An all-star cast has assembled for an online reading of William Wycherley’s 1671 comedy Love in a Wood, presented by Jermyn Street Theatre, conceived and directed by Hermione Gulliford, and performed in aid of Equity Charitable Trust.
Word spreads fast in Restoration England. When romantic idealist Valentine makes a secret return from exile in France, he hears whispers that his lover Christina has been untrue. The thing is, Valentine is only jealous because his friend Vincent said that the hapless rogue Ranger had taken a liking to Christina. So, while Vincent and Ranger run amok, Valentine takes it upon himself to discover the truth. But can he see the wood from the trees…? Continue reading “News: Jermyn Street Theatre reveals all-star cast for Restoration comedy reading”
Exploring the extraordinary songbook of the 1920s, Peter Polycarpou and Sally Ann Triplett are fantastic in the hauntingly excellent Falling Stars
“There are people who hesitate, but corned-beef makes them cheer”
The creative team behind Falling Stars had only gotten one day into rehearsals before the second lockdown was announced in England so after rearranging their dates at the Union Theatre for early January, they also set about creating a filmed adaptation which will be available to stream for a week from Sunday 22nd November.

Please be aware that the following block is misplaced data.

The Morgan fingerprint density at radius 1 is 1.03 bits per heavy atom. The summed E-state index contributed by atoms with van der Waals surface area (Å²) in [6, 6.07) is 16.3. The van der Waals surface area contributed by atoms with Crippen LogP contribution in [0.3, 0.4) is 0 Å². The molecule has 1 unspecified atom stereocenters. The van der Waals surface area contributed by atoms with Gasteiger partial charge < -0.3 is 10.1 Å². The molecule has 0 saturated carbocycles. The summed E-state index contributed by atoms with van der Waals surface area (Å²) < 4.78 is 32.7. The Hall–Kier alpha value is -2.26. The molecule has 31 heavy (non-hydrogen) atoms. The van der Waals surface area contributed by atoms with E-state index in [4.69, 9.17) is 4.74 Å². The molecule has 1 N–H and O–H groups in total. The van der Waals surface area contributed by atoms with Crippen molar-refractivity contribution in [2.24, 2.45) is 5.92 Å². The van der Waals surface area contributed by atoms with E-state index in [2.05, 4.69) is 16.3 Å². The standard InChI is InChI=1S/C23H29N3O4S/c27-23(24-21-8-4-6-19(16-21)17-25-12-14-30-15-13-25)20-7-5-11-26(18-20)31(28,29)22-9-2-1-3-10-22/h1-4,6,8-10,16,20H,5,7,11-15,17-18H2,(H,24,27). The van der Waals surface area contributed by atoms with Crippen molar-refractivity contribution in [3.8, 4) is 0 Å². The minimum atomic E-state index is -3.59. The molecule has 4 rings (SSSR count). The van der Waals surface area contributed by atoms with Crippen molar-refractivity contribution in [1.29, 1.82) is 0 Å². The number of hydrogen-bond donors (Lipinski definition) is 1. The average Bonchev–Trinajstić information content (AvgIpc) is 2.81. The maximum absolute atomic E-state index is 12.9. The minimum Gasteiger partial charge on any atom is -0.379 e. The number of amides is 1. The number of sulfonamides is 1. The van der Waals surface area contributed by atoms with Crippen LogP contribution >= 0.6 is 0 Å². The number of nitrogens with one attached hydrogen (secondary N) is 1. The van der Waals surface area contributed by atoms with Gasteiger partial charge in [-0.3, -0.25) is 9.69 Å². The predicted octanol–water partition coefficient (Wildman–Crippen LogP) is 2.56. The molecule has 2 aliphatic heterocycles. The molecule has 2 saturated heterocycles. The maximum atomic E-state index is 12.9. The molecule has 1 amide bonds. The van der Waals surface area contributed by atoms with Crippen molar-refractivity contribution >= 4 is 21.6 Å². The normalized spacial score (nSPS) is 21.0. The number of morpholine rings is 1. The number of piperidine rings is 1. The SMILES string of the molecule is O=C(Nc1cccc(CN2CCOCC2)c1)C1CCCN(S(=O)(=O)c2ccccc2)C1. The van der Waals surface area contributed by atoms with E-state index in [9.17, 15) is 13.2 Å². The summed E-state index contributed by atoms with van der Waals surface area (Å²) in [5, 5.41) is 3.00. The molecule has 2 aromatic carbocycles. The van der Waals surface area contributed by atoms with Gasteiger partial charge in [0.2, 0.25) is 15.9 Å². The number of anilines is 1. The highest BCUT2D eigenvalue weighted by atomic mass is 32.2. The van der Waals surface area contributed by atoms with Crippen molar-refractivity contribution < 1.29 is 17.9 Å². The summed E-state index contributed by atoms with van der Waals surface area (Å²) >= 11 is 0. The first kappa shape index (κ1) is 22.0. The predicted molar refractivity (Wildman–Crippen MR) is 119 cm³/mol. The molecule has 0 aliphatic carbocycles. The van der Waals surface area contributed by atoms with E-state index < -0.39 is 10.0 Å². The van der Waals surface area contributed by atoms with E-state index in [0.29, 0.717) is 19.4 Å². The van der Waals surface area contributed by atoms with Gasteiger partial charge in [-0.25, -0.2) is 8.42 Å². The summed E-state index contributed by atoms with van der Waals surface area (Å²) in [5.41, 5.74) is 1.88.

Falling Stars was conceived and written by Peter Polycarpou after the discovery of a 1920s songbook in an antiques shop. It takes the form of a revue, exploring the work of writers who created some of the most sublime music, songs which have endured for nearly a century now. Names like Carl Schraubstader and James V Monaco might not be as well known as those of Charlie Chaplin and Irving Berlin but they were all writing standards to be remembered. Continue reading “Review: Falling Stars”
A fabulous cast make this rehearsed reading of Steven Carl McCasland’s play Little Wars an interesting choice to stream
“What happens next?”
Raising money in aid of Women For Refugee Women, Ginger Quiff Media in collaboration with the Union Theatre have brought together a stellar cast of some of our finest actors for a rehearsed reading of Steven Carl McCasland’s play Little Wars. It is a weighty and wordy play but streaming passes last for 24 hours so you can always give yourself the interval(s) you need.
The drama imagines a dinner party between six women of considerable note. Its the early 1940s and Gertrude Stein and her girlfriend Alice Toklas are hosting an intimate soirée at their salon in the French Alps. Writers Lillian Hellman and Agatha Christie are expected but when the bell rings, it is anti-fascist freedom fighter Muriel Gardiner at the door. Continue reading “Review: Little Wars”
Linda Bassett, Juliet Stevenson and Sophie Thompson are among the cast for a digital revival of Little Wars